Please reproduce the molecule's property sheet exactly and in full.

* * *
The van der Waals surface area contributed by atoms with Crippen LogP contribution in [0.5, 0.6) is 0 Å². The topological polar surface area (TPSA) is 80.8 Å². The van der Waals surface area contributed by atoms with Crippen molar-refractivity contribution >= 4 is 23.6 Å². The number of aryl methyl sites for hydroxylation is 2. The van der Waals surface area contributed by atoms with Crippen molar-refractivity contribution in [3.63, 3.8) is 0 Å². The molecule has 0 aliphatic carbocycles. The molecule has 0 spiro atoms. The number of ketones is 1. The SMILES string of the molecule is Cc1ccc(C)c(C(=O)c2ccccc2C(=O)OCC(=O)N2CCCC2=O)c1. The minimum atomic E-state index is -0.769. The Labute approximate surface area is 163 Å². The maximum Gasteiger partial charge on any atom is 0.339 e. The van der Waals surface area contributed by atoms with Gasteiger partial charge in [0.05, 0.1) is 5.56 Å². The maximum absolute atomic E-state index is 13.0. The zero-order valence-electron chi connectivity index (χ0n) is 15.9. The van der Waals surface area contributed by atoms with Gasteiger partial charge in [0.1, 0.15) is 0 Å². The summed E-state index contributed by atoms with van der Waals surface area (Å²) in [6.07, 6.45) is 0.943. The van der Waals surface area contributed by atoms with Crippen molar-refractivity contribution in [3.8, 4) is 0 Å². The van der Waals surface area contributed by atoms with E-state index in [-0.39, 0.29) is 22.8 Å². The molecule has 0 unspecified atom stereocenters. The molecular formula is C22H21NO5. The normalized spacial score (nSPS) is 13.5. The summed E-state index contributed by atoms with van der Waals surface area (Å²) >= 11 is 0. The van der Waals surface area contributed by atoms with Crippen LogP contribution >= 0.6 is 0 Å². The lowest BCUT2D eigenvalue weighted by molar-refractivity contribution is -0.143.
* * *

The van der Waals surface area contributed by atoms with Crippen LogP contribution in [0.5, 0.6) is 0 Å². The topological polar surface area (TPSA) is 80.8 Å². The van der Waals surface area contributed by atoms with Crippen molar-refractivity contribution >= 4 is 23.6 Å². The number of aryl methyl sites for hydroxylation is 2. The van der Waals surface area contributed by atoms with Crippen molar-refractivity contribution in [3.63, 3.8) is 0 Å². The molecule has 0 aliphatic carbocycles. The molecule has 0 spiro atoms. The number of ketones is 1. The SMILES string of the molecule is Cc1ccc(C)c(C(=O)c2ccccc2C(=O)OCC(=O)N2CCCC2=O)c1. The minimum atomic E-state index is -0.769. The Labute approximate surface area is 163 Å². The maximum Gasteiger partial charge on any atom is 0.339 e. The van der Waals surface area contributed by atoms with Gasteiger partial charge in [0.05, 0.1) is 5.56 Å². The maximum absolute atomic E-state index is 13.0. The zero-order valence-electron chi connectivity index (χ0n) is 15.9. The van der Waals surface area contributed by atoms with Gasteiger partial charge in [0.1, 0.15) is 0 Å². The summed E-state index contributed by atoms with van der Waals surface area (Å²) in [6.07, 6.45) is 0.943. The van der Waals surface area contributed by atoms with Crippen molar-refractivity contribution in [3.8, 4) is 0 Å². The van der Waals surface area contributed by atoms with E-state index in [-0.39, 0.29) is 22.8 Å². The molecule has 0 unspecified atom stereocenters. The molecular formula is C22H21NO5. The normalized spacial score (nSPS) is 13.5. The summed E-state index contributed by atoms with van der Waals surface area (Å²) >= 11 is 0. The van der Waals surface area contributed by atoms with Crippen LogP contribution >= 0.6 is 0 Å². The lowest BCUT2D eigenvalue weighted by molar-refractivity contribution is -0.143.